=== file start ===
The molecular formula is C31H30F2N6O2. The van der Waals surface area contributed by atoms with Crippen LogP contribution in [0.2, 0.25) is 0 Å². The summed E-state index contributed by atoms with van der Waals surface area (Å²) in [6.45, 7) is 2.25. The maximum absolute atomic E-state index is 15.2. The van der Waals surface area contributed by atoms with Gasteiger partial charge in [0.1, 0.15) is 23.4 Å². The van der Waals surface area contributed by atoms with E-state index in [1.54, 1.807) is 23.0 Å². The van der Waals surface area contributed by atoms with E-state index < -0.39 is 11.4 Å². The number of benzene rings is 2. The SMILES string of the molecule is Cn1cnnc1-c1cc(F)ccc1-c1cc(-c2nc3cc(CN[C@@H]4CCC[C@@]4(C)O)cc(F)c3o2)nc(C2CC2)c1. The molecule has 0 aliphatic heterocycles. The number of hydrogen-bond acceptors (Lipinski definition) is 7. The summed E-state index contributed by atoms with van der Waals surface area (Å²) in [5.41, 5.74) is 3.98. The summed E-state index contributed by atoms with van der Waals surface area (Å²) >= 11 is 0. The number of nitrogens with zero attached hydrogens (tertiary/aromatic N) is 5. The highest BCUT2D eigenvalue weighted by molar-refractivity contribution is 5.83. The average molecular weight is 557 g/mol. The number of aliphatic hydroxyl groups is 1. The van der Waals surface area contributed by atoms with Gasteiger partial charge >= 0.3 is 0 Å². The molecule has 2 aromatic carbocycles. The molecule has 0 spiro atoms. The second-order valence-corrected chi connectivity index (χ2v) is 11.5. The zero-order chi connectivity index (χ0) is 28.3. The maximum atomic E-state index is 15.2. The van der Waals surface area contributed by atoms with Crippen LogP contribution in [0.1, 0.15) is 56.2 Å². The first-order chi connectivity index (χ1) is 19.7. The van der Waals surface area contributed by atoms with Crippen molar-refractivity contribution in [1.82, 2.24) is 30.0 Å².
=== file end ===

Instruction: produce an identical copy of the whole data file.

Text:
The molecular formula is C31H30F2N6O2. The van der Waals surface area contributed by atoms with Crippen LogP contribution in [0.2, 0.25) is 0 Å². The summed E-state index contributed by atoms with van der Waals surface area (Å²) in [6.45, 7) is 2.25. The maximum absolute atomic E-state index is 15.2. The van der Waals surface area contributed by atoms with Gasteiger partial charge in [0.1, 0.15) is 23.4 Å². The van der Waals surface area contributed by atoms with E-state index in [1.54, 1.807) is 23.0 Å². The van der Waals surface area contributed by atoms with E-state index < -0.39 is 11.4 Å². The number of benzene rings is 2. The SMILES string of the molecule is Cn1cnnc1-c1cc(F)ccc1-c1cc(-c2nc3cc(CN[C@@H]4CCC[C@@]4(C)O)cc(F)c3o2)nc(C2CC2)c1. The molecule has 0 aliphatic heterocycles. The number of hydrogen-bond acceptors (Lipinski definition) is 7. The summed E-state index contributed by atoms with van der Waals surface area (Å²) in [5.41, 5.74) is 3.98. The summed E-state index contributed by atoms with van der Waals surface area (Å²) >= 11 is 0. The number of nitrogens with zero attached hydrogens (tertiary/aromatic N) is 5. The highest BCUT2D eigenvalue weighted by molar-refractivity contribution is 5.83. The average molecular weight is 557 g/mol. The number of aliphatic hydroxyl groups is 1. The van der Waals surface area contributed by atoms with Gasteiger partial charge >= 0.3 is 0 Å². The molecule has 2 aromatic carbocycles. The molecule has 0 spiro atoms. The second-order valence-corrected chi connectivity index (χ2v) is 11.5. The zero-order chi connectivity index (χ0) is 28.3. The maximum atomic E-state index is 15.2. The van der Waals surface area contributed by atoms with Crippen LogP contribution in [0.1, 0.15) is 56.2 Å². The first-order chi connectivity index (χ1) is 19.7. The van der Waals surface area contributed by atoms with Crippen molar-refractivity contribution in [1.82, 2.24) is 30.0 Å².